Many companies and people building homes and offices in California want to ensure that the building is energy efficient and environmentally friendly. There are different ways to ensure this occurs, but one of the most common is to receive LEED (Leadership in Energy and Environmental Design) certification for the building. In order to receive this certification, there are many requirements that the building must meet.
If the building does not meet these requirements the building will not receive LEED certification and the builders will need to make the necessary corrections in order to meet the requirements. This can be costly financially and time consuming as well. Sometimes the mistakes that were made were due to builder mistakes, but some of them were not the fault of the builders who may have simply been following a poor design. If this occurs the architects or designers may be liable for the damages.
Common errors that affect LEED certification
There are different errors that can occur, but some are more common than others. Common ones include:
- Manual J calculations do not meet the actual building design.
- Ducts are not sealed properly and there is too much duct leakage.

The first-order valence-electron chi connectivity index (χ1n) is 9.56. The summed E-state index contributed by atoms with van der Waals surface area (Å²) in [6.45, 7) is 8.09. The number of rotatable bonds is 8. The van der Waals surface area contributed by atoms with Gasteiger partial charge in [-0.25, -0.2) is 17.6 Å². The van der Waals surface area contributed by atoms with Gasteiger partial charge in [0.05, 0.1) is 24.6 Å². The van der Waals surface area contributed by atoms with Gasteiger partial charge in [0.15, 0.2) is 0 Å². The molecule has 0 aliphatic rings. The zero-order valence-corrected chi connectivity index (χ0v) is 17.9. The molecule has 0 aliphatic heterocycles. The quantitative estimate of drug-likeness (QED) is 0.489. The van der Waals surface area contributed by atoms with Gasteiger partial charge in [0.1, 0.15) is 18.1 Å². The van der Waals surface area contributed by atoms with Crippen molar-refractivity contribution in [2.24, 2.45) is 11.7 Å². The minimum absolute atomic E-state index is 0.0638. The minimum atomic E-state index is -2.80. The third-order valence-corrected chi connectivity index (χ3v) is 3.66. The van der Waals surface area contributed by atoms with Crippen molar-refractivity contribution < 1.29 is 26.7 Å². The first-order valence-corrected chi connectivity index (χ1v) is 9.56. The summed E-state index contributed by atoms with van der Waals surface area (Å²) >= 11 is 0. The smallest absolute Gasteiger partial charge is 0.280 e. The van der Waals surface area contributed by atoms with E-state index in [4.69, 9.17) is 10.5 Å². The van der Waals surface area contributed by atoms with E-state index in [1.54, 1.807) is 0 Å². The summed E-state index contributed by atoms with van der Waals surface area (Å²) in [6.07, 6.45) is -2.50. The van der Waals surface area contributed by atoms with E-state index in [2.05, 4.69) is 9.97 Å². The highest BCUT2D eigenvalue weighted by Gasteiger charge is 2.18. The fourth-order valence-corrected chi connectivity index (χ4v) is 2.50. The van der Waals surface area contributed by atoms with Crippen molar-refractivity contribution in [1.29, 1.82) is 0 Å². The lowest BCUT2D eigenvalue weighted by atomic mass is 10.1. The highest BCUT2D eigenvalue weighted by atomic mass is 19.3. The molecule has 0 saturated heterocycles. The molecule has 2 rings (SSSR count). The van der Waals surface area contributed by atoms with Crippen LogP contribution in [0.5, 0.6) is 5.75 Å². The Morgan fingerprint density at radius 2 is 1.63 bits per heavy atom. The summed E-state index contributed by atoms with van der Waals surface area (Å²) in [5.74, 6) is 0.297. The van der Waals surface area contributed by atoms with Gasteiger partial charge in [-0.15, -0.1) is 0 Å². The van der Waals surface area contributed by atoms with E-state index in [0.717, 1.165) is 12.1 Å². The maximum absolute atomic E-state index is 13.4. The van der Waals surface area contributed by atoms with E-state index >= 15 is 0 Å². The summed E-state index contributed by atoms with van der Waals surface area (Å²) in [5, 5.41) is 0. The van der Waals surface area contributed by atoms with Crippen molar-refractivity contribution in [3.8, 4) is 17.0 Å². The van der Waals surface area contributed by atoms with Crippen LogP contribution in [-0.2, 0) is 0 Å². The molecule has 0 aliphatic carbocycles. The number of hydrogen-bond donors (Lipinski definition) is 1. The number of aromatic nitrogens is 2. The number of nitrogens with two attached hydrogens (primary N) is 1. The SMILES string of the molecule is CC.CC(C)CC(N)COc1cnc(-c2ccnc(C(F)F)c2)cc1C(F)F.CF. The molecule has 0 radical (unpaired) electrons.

- Poor duct work that has too many bends or too long of a run that does not allow proper air flow.
- Bath and kitchen exhaust fans do not meet the testing requirements or there are issues with the exhaust controls.
- The home is not sealed properly from the outside.
- The insulation is installed unevenly or does not meet the required R-values.
It is becoming more and more common for people in California to want their homes and other buildings to meet LEED standards. If it is not done correctly and requires additional time and money, the owner of the home or building may be able to seek compensation for the errors and recover for the damages. Therefore, it is important to do this correctly. Experienced attorneys understand the litigation that can occur and may be a useful resource.